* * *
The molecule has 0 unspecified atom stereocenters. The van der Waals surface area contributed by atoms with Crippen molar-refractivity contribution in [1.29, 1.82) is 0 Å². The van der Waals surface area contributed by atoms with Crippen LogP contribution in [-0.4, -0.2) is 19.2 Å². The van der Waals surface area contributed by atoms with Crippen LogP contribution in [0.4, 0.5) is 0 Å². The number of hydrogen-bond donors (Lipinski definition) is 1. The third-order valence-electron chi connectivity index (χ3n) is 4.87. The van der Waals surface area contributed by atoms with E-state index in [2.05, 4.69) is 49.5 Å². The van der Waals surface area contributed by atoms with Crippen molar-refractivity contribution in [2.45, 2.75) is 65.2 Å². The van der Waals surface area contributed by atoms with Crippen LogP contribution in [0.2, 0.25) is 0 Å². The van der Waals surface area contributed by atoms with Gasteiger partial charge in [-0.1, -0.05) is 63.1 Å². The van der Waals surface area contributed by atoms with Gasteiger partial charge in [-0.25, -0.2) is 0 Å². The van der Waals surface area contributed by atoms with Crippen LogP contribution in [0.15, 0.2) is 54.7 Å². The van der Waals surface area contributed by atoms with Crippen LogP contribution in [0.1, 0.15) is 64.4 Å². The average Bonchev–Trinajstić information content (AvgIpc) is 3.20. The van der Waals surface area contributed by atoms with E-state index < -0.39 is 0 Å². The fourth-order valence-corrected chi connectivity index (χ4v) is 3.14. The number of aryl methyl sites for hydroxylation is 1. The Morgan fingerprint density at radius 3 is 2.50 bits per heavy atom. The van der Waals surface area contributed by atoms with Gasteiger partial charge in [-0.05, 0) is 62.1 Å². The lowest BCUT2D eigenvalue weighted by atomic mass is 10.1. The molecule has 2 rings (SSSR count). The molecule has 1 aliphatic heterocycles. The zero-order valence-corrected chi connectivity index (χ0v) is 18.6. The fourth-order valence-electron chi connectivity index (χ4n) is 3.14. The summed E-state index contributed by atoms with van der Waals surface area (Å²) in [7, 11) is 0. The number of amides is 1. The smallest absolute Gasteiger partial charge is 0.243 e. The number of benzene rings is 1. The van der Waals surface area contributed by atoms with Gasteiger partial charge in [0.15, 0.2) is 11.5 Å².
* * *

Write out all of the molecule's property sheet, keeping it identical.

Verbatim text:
The molecule has 0 unspecified atom stereocenters. The van der Waals surface area contributed by atoms with Crippen molar-refractivity contribution in [1.29, 1.82) is 0 Å². The van der Waals surface area contributed by atoms with Crippen LogP contribution in [-0.4, -0.2) is 19.2 Å². The van der Waals surface area contributed by atoms with Crippen LogP contribution in [0.4, 0.5) is 0 Å². The number of hydrogen-bond donors (Lipinski definition) is 1. The third-order valence-electron chi connectivity index (χ3n) is 4.87. The van der Waals surface area contributed by atoms with E-state index in [2.05, 4.69) is 49.5 Å². The van der Waals surface area contributed by atoms with Crippen molar-refractivity contribution in [2.45, 2.75) is 65.2 Å². The van der Waals surface area contributed by atoms with Crippen LogP contribution in [0.2, 0.25) is 0 Å². The van der Waals surface area contributed by atoms with Gasteiger partial charge in [-0.1, -0.05) is 63.1 Å². The van der Waals surface area contributed by atoms with Gasteiger partial charge in [-0.25, -0.2) is 0 Å². The van der Waals surface area contributed by atoms with Crippen LogP contribution in [0.15, 0.2) is 54.7 Å². The van der Waals surface area contributed by atoms with Crippen LogP contribution in [0.1, 0.15) is 64.4 Å². The average Bonchev–Trinajstić information content (AvgIpc) is 3.20. The van der Waals surface area contributed by atoms with E-state index < -0.39 is 0 Å². The fourth-order valence-corrected chi connectivity index (χ4v) is 3.14. The number of aryl methyl sites for hydroxylation is 1. The Morgan fingerprint density at radius 3 is 2.50 bits per heavy atom. The van der Waals surface area contributed by atoms with Gasteiger partial charge in [-0.05, 0) is 62.1 Å². The lowest BCUT2D eigenvalue weighted by atomic mass is 10.1. The molecule has 2 rings (SSSR count). The molecule has 1 aliphatic heterocycles. The zero-order valence-corrected chi connectivity index (χ0v) is 18.6. The fourth-order valence-electron chi connectivity index (χ4n) is 3.14. The summed E-state index contributed by atoms with van der Waals surface area (Å²) in [7, 11) is 0. The number of amides is 1. The smallest absolute Gasteiger partial charge is 0.243 e. The number of benzene rings is 1. The van der Waals surface area contributed by atoms with Gasteiger partial charge in [0.15, 0.2) is 11.5 Å².